Combatting Condensation on your Stove
18 Aug 2015

Combatting Condensation on your Stove

Combatting Condensation on your Stove. The damage

18 Aug 2015

Combatting Condensation on your Stove.

The damage caused by condensation is not to be undere -stimated. Your stove is a metallic product. Regardless of whether your wood burner is made from Cast Iron or Boiler Plate Steel, whether you paid R5,000 or R50,000 for it, your stove will be highly susceptible to rust if it sits with a coating of condensation on it regularly.

Here is one example we were called out to view:

This stove is a good object case to view because the colour shows up the rust. It had been painted in ‘Rustoleum Cream’ high heat paint. The stove had been installed for less than a year. There were no leaks in the flue system and the customer asked the retailer why his ‘pride and joy’ was looking so sorry!

We were asked to ‘trouble shoot’ the situation due to our expertise in stove maintenance. Having corresponded at length with the customer, it was explained to us that the stove was in a holiday home that was only used very occasionally and was left locked up for much of the year. When we visited site, the occupants confirmed that the home suffered dramatically with mould/damp during the periods it was left unattended.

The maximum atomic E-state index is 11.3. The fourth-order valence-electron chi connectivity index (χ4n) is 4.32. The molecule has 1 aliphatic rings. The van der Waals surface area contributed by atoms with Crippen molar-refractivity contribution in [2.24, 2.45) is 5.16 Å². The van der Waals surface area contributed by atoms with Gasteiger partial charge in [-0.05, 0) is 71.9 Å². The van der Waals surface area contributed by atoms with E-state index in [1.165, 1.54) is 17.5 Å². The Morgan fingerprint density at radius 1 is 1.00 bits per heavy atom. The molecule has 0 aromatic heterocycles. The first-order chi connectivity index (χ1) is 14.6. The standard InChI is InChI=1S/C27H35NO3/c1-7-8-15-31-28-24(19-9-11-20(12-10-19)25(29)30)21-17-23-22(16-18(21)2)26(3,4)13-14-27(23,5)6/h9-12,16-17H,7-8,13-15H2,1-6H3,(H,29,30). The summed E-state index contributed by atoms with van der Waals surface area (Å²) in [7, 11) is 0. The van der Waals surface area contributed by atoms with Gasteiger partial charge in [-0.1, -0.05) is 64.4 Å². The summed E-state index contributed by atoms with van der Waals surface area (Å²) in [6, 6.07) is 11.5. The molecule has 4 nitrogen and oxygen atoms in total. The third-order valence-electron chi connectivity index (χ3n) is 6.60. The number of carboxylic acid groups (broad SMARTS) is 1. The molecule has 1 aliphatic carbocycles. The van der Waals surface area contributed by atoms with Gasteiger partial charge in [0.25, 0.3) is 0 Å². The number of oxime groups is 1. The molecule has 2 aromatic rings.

It is a fact that warm air can carry more moisture than cold. When the warm air hits a cooler surface the moisture contained in it condenses and settles on the surface. With no other elements to remove this moisture, the process of corrosion is inevitable.

Generally speaking, when we are living in and around our home, the home will be well ventilated and ‘airy’. This helps to reduce the risk of condensation sitting on the stove – even in summer months.

To try and reduce the risk still further, here are a couple of tips:

  1. Open your air vents fully to allow a free flow of air in and around the stove.
  2. Leave the door ajar on the stove.
  3. Place disposable ‘dehumidifiers’ (available from most supermarkets) inside the stove or behind it.
  4. Spray the inside of the stove with ‘WD40’ or ‘Q20’ equivalent at the end of winter.
  5. If you own a black stove, use a stove polish to create a good seal on the metalwork for summer (click here for one distributor of stove polish in SA).

For the customer with the damaged stove, we undertook a full refurbishment and brought his stove back to ‘as new’ condition using Charnwood ‘Almond’ paint.


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